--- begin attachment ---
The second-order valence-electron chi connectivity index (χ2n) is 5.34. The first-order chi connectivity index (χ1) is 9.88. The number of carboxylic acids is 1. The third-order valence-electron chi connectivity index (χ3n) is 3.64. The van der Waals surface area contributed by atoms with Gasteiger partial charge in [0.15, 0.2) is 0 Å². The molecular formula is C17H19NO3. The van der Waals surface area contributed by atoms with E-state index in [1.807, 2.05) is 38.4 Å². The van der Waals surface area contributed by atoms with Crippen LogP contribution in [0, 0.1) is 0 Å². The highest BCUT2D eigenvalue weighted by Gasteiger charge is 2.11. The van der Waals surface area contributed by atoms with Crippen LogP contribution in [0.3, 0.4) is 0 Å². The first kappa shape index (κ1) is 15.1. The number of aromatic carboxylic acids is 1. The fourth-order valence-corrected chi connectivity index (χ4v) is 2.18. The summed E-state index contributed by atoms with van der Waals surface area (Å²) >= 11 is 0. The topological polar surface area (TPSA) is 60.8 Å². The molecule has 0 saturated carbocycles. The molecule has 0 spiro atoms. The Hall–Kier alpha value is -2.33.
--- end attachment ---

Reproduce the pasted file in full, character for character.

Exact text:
The second-order valence-electron chi connectivity index (χ2n) is 5.34. The first-order chi connectivity index (χ1) is 9.88. The number of carboxylic acids is 1. The third-order valence-electron chi connectivity index (χ3n) is 3.64. The van der Waals surface area contributed by atoms with Gasteiger partial charge in [0.15, 0.2) is 0 Å². The molecular formula is C17H19NO3. The van der Waals surface area contributed by atoms with E-state index in [1.807, 2.05) is 38.4 Å². The van der Waals surface area contributed by atoms with Crippen LogP contribution in [0, 0.1) is 0 Å². The highest BCUT2D eigenvalue weighted by Gasteiger charge is 2.11. The van der Waals surface area contributed by atoms with Crippen LogP contribution in [0.3, 0.4) is 0 Å². The first kappa shape index (κ1) is 15.1. The number of aromatic carboxylic acids is 1. The fourth-order valence-corrected chi connectivity index (χ4v) is 2.18. The summed E-state index contributed by atoms with van der Waals surface area (Å²) >= 11 is 0. The topological polar surface area (TPSA) is 60.8 Å². The molecule has 0 saturated carbocycles. The molecule has 0 spiro atoms. The Hall–Kier alpha value is -2.33.